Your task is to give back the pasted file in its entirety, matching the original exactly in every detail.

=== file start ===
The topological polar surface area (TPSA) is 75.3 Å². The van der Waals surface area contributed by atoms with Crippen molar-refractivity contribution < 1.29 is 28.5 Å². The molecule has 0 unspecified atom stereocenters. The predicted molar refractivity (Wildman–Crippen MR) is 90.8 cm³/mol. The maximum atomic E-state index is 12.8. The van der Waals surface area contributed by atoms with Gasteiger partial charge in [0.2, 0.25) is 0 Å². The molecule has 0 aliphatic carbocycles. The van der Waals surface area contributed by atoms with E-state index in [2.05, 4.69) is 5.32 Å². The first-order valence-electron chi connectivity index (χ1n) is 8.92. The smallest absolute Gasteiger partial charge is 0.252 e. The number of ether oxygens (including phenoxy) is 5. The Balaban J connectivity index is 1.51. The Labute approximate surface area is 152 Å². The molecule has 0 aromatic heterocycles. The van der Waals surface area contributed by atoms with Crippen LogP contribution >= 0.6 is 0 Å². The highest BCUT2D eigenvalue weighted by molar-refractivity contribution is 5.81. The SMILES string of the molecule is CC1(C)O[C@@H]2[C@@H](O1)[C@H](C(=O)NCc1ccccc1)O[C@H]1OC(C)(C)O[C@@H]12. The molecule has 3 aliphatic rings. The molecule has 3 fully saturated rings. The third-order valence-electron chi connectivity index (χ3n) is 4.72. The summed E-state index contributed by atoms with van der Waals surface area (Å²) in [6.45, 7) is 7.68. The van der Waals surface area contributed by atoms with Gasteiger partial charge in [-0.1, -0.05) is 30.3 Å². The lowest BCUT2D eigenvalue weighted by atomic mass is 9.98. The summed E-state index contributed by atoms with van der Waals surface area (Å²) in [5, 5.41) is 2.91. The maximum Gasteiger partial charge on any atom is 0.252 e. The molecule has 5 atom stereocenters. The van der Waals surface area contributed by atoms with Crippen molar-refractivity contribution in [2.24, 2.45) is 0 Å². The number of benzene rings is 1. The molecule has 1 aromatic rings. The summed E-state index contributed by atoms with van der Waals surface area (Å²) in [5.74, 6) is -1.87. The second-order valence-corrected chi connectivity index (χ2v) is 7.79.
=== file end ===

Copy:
The topological polar surface area (TPSA) is 75.3 Å². The van der Waals surface area contributed by atoms with Crippen molar-refractivity contribution < 1.29 is 28.5 Å². The molecule has 0 unspecified atom stereocenters. The predicted molar refractivity (Wildman–Crippen MR) is 90.8 cm³/mol. The maximum atomic E-state index is 12.8. The van der Waals surface area contributed by atoms with Gasteiger partial charge in [0.2, 0.25) is 0 Å². The molecule has 0 aliphatic carbocycles. The van der Waals surface area contributed by atoms with E-state index in [2.05, 4.69) is 5.32 Å². The first-order valence-electron chi connectivity index (χ1n) is 8.92. The smallest absolute Gasteiger partial charge is 0.252 e. The number of ether oxygens (including phenoxy) is 5. The Balaban J connectivity index is 1.51. The Labute approximate surface area is 152 Å². The molecule has 0 aromatic heterocycles. The van der Waals surface area contributed by atoms with Crippen LogP contribution >= 0.6 is 0 Å². The highest BCUT2D eigenvalue weighted by molar-refractivity contribution is 5.81. The SMILES string of the molecule is CC1(C)O[C@@H]2[C@@H](O1)[C@H](C(=O)NCc1ccccc1)O[C@H]1OC(C)(C)O[C@@H]12. The molecule has 3 aliphatic rings. The molecule has 3 fully saturated rings. The third-order valence-electron chi connectivity index (χ3n) is 4.72. The summed E-state index contributed by atoms with van der Waals surface area (Å²) in [6.45, 7) is 7.68. The van der Waals surface area contributed by atoms with Gasteiger partial charge in [-0.1, -0.05) is 30.3 Å². The lowest BCUT2D eigenvalue weighted by atomic mass is 9.98. The summed E-state index contributed by atoms with van der Waals surface area (Å²) in [5, 5.41) is 2.91. The maximum Gasteiger partial charge on any atom is 0.252 e. The molecule has 5 atom stereocenters. The van der Waals surface area contributed by atoms with Crippen molar-refractivity contribution in [2.24, 2.45) is 0 Å². The number of benzene rings is 1. The molecule has 1 aromatic rings. The summed E-state index contributed by atoms with van der Waals surface area (Å²) in [5.74, 6) is -1.87. The second-order valence-corrected chi connectivity index (χ2v) is 7.79.